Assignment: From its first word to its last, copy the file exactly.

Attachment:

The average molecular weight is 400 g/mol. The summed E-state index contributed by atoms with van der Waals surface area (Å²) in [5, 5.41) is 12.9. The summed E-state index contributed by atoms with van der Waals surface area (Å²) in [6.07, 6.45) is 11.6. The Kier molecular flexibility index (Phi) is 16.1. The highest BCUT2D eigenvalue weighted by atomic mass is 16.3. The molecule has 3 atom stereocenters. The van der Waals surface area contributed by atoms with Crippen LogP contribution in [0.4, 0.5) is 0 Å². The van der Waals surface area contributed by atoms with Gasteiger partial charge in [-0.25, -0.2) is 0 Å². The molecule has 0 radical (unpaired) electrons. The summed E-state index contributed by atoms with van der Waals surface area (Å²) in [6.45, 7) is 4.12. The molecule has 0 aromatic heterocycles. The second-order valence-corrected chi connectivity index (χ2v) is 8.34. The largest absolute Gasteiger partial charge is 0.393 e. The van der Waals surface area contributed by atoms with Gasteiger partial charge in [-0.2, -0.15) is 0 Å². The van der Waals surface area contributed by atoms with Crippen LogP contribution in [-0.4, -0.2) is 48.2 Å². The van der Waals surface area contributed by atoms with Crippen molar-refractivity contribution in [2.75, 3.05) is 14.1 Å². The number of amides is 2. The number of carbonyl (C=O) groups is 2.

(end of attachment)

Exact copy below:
The average molecular weight is 400 g/mol. The summed E-state index contributed by atoms with van der Waals surface area (Å²) in [5, 5.41) is 12.9. The summed E-state index contributed by atoms with van der Waals surface area (Å²) in [6.07, 6.45) is 11.6. The Kier molecular flexibility index (Phi) is 16.1. The highest BCUT2D eigenvalue weighted by atomic mass is 16.3. The molecule has 3 atom stereocenters. The van der Waals surface area contributed by atoms with Crippen LogP contribution in [0.4, 0.5) is 0 Å². The van der Waals surface area contributed by atoms with Gasteiger partial charge in [-0.25, -0.2) is 0 Å². The molecule has 0 radical (unpaired) electrons. The summed E-state index contributed by atoms with van der Waals surface area (Å²) in [6.45, 7) is 4.12. The molecule has 0 aromatic heterocycles. The second-order valence-corrected chi connectivity index (χ2v) is 8.34. The largest absolute Gasteiger partial charge is 0.393 e. The van der Waals surface area contributed by atoms with Gasteiger partial charge in [-0.2, -0.15) is 0 Å². The van der Waals surface area contributed by atoms with Crippen LogP contribution in [-0.4, -0.2) is 48.2 Å². The van der Waals surface area contributed by atoms with Crippen molar-refractivity contribution in [2.75, 3.05) is 14.1 Å². The number of amides is 2. The number of carbonyl (C=O) groups is 2.